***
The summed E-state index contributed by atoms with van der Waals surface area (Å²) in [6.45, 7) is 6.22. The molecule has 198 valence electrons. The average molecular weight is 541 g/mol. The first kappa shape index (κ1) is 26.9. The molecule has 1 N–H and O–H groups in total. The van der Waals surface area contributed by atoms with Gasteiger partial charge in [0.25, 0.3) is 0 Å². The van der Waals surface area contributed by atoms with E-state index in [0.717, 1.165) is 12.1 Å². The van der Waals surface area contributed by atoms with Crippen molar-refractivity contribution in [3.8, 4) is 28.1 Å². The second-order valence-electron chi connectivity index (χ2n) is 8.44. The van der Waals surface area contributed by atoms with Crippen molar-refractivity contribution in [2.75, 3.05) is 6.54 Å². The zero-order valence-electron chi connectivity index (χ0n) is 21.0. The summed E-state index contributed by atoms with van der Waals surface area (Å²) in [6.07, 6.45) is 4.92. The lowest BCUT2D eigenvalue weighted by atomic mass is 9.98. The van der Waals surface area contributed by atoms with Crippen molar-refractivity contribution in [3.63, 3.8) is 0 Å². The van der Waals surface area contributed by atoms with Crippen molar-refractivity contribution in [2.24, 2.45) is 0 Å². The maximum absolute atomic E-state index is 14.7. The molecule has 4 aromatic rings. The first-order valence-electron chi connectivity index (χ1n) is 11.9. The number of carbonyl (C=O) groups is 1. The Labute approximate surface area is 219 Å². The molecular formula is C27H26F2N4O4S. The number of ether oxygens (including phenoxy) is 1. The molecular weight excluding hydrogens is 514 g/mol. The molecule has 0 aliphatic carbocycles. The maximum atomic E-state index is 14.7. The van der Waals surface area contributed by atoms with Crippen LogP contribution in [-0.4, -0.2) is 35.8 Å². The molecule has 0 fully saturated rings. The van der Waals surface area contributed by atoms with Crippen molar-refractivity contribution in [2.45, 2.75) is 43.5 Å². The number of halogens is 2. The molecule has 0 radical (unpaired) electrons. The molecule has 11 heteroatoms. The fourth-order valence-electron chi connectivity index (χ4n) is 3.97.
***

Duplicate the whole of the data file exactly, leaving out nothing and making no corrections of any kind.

The summed E-state index contributed by atoms with van der Waals surface area (Å²) in [6.45, 7) is 6.22. The molecule has 198 valence electrons. The average molecular weight is 541 g/mol. The first kappa shape index (κ1) is 26.9. The molecule has 1 N–H and O–H groups in total. The van der Waals surface area contributed by atoms with Gasteiger partial charge in [0.25, 0.3) is 0 Å². The van der Waals surface area contributed by atoms with E-state index in [0.717, 1.165) is 12.1 Å². The van der Waals surface area contributed by atoms with Crippen molar-refractivity contribution in [3.8, 4) is 28.1 Å². The second-order valence-electron chi connectivity index (χ2n) is 8.44. The van der Waals surface area contributed by atoms with Crippen molar-refractivity contribution in [2.75, 3.05) is 6.54 Å². The zero-order valence-electron chi connectivity index (χ0n) is 21.0. The summed E-state index contributed by atoms with van der Waals surface area (Å²) in [6.07, 6.45) is 4.92. The lowest BCUT2D eigenvalue weighted by atomic mass is 9.98. The van der Waals surface area contributed by atoms with Crippen molar-refractivity contribution in [3.63, 3.8) is 0 Å². The van der Waals surface area contributed by atoms with Crippen molar-refractivity contribution in [2.24, 2.45) is 0 Å². The maximum absolute atomic E-state index is 14.7. The molecule has 4 aromatic rings. The first-order valence-electron chi connectivity index (χ1n) is 11.9. The number of carbonyl (C=O) groups is 1. The Labute approximate surface area is 219 Å². The molecular formula is C27H26F2N4O4S. The number of ether oxygens (including phenoxy) is 1. The molecular weight excluding hydrogens is 514 g/mol. The molecule has 0 aliphatic carbocycles. The maximum atomic E-state index is 14.7. The van der Waals surface area contributed by atoms with Crippen LogP contribution in [-0.4, -0.2) is 35.8 Å². The molecule has 0 fully saturated rings. The van der Waals surface area contributed by atoms with Crippen molar-refractivity contribution in [2.45, 2.75) is 43.5 Å². The number of halogens is 2. The molecule has 0 radical (unpaired) electrons. The molecule has 11 heteroatoms. The fourth-order valence-electron chi connectivity index (χ4n) is 3.97.